The metagalactic space between galaxies is not empty. There are many small stellar systems, individual stars, rarefied gas, and cosmic dust in it as well as cosmic rays. Moreover, the intensity of the fields—including the gravitational and magnetic fields—are nonzero. The study of these fields is also part of the task of extragalactic astronomy.

At the turn of the 19th century, the English astronomer W. Herschel was the first to compile extensive catalogs of the bright nebulous spots visible in the sky. Investigations showed that some of them, when viewed through strong tele-scopes, proved to consist of stars. At the same time, how-ever, the existence of nebulas consisting of a continuous dif-fuse medium was recognized. This was finally proved in the second half of the 19th century by spectral analysis. The spectrum of some nebulas proved to consist of bright lines that belonged to rarefied gases. For other nebulas it resembled the spectrum of star clusters—continuous, with absorption lines; such nebulas constituted an overwhelming majority. Later it was learned that a small percentage of nebulas with such a spectrum do not constitute stellar systems but are clouds of cosmic dust shining with the reflected light of bright stars. In the 1920’s, E. Hubble (of the United States) was able to prove that gaseous and dust nebulas are found even among objects comparatively close to us. Somewhat earlier H. Shapley succeeded in determining the distances to globular star clusters, of which the most distant “resolve” into stars only with difficulty, even through the most powerful telescopes.

The nature of the remaining nebulous spots (and there is a tremendous number of them; the catalogs contain about 30,000 objects up to the 15th visual stellar magnitude) was clarified by the middle of the 1920’s. As early as the middle of the 19th century the English scientist W. Parsons (Earl of Rosse) observed a spiral structure in the largest of them, but the diversity and fineness of the structure of nebulas were brought to light only after the introduction into astronomical practice of photography and telescopes of increased power. The Swedish astronomer K. Lundmark, observing in spiral nebulas the scarcely noticeable nova outbursts, which actually were of tremendous luminosity, concluded that spiral nebulas lie beyond our galaxy. Subsequently it was learned that stars whose explosions were observed in galaxies most often were not new stars but supernovas, hundreds of times brighter, as a result of which the estimates of distances to spiral nebulas made by Lundmark had to be increased. Not a single supernova has been observed in our galaxy since the invention of the telescope. Therefore the study of these interesting celestial bodies rests mainly on the results of extragalactic astronomy.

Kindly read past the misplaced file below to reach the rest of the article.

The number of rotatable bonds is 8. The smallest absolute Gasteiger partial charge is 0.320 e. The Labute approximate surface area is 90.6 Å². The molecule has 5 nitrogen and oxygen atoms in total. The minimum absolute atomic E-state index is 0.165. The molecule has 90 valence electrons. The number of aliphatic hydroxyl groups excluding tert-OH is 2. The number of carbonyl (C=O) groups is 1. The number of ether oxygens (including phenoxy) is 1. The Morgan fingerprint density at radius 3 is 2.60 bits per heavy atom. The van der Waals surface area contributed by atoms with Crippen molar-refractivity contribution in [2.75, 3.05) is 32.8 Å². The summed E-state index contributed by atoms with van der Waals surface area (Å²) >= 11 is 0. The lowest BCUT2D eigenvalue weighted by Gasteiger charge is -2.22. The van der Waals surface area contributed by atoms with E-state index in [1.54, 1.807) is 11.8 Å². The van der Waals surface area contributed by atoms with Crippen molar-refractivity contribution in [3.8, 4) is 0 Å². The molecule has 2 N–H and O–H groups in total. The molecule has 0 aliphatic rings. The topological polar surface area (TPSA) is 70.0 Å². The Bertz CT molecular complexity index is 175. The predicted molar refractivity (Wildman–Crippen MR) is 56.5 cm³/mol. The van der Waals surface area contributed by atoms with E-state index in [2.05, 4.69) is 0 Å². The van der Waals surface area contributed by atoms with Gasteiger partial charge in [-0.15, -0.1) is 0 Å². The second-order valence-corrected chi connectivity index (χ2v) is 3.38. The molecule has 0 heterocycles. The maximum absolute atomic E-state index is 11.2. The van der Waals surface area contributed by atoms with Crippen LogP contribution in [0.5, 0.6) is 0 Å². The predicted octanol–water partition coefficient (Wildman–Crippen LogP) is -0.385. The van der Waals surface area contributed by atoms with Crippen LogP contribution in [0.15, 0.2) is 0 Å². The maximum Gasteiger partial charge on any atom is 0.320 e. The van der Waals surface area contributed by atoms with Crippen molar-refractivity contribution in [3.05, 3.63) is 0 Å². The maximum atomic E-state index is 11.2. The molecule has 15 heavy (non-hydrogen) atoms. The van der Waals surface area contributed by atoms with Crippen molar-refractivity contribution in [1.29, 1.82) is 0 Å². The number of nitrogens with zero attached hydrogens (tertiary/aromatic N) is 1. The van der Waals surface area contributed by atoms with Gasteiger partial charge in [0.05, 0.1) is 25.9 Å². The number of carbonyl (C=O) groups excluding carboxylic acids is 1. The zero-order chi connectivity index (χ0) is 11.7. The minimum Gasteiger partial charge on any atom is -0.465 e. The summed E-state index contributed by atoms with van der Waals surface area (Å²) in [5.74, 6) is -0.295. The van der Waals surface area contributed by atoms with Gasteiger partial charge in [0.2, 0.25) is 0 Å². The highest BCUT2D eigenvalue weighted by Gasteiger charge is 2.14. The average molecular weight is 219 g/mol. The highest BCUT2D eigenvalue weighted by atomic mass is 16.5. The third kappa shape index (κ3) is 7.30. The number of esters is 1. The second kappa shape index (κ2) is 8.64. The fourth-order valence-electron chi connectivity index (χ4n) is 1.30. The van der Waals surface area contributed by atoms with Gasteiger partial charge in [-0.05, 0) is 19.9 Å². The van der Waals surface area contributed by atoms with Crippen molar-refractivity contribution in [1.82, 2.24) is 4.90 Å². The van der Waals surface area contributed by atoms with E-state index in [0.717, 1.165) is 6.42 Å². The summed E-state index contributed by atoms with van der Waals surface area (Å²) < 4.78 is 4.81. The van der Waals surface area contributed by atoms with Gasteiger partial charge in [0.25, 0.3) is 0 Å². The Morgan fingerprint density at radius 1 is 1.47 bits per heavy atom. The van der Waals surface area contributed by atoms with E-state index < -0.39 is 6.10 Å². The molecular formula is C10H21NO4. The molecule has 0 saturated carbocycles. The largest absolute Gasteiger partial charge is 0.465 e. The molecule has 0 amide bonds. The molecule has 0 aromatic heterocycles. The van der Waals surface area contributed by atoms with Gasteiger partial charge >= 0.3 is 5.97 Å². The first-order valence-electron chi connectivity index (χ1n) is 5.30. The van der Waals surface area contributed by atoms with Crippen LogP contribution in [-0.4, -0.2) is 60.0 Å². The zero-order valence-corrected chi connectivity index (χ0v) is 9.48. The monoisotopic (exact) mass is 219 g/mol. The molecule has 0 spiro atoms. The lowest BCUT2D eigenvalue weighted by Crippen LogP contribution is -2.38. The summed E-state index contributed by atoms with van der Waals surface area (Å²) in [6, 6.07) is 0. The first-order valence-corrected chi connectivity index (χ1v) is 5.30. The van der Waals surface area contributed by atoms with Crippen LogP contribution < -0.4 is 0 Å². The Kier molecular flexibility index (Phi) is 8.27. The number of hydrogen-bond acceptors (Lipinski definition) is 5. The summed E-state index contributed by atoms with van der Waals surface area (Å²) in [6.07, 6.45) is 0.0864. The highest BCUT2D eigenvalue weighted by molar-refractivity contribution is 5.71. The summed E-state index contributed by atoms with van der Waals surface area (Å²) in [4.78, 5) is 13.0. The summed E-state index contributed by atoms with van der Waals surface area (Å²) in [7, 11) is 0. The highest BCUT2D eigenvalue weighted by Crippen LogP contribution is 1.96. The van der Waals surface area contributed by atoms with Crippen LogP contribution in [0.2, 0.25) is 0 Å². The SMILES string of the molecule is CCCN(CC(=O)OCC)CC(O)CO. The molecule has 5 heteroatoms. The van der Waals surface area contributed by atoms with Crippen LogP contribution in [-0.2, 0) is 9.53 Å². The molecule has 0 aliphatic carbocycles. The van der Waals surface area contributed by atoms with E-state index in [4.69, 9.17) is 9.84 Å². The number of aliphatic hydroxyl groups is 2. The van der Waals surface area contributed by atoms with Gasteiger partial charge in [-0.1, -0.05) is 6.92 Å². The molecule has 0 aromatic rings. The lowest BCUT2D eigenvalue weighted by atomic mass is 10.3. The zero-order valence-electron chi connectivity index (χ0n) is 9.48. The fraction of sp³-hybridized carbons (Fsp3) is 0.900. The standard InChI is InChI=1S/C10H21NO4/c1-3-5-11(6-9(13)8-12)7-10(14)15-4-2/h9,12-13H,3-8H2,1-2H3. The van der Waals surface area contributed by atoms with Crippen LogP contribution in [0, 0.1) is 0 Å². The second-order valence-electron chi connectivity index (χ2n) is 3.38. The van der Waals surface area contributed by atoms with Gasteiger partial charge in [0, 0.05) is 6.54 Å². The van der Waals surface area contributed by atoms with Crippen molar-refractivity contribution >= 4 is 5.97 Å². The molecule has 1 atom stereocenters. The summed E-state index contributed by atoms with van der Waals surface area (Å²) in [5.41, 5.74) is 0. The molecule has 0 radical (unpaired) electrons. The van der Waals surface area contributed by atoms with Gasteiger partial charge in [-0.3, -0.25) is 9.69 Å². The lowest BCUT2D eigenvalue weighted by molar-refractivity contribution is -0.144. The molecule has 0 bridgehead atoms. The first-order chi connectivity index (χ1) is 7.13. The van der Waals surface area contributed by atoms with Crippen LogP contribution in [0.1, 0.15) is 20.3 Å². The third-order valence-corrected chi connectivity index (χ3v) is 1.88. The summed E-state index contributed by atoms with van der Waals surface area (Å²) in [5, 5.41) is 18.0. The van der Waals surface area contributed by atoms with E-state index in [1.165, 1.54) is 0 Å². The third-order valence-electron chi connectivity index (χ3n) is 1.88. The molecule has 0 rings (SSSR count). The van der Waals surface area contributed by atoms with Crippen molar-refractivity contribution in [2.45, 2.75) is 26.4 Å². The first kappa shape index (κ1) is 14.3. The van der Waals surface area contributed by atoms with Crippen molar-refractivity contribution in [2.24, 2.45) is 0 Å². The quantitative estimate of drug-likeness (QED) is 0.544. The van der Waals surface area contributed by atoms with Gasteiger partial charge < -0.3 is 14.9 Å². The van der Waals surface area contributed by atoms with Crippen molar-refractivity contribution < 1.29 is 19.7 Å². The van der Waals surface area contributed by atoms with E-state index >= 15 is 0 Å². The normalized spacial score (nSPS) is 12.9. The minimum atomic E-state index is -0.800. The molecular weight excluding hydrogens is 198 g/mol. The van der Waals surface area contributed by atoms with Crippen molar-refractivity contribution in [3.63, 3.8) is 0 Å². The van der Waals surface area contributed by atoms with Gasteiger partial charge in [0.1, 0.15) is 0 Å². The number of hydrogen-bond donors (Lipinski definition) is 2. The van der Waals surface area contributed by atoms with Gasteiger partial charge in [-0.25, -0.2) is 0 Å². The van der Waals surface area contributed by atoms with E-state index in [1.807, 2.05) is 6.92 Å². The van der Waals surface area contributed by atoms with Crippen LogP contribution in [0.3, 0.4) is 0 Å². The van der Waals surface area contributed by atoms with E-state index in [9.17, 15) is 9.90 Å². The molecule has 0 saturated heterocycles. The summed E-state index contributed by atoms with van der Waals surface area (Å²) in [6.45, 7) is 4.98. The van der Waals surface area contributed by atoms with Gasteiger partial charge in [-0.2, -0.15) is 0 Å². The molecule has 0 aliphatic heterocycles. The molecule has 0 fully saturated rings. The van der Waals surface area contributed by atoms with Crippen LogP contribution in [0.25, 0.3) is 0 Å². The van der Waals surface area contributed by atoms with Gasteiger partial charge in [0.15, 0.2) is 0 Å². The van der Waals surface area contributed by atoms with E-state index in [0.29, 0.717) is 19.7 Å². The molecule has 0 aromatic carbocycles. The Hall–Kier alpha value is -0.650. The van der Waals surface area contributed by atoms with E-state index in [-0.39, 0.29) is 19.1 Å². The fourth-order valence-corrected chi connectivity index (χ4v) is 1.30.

Later, Hubble determined more precisely the distances and dimensions of the spiral galaxies M31 (the Great Nebula in Andromeda), M33 (in the Triangulum constellation), and NGC 6822 (in Sagittarius). He proved the great similarity of these stellar systems to our galaxy by establishing that they all contain stars of identical types, identical star clusters, diffuse gaseous nebulas, and novas. These discoveries, like many that followed in extragalactic astronomy, were accomplished with the aid of the largest telescopes in the world, mounted in the United States.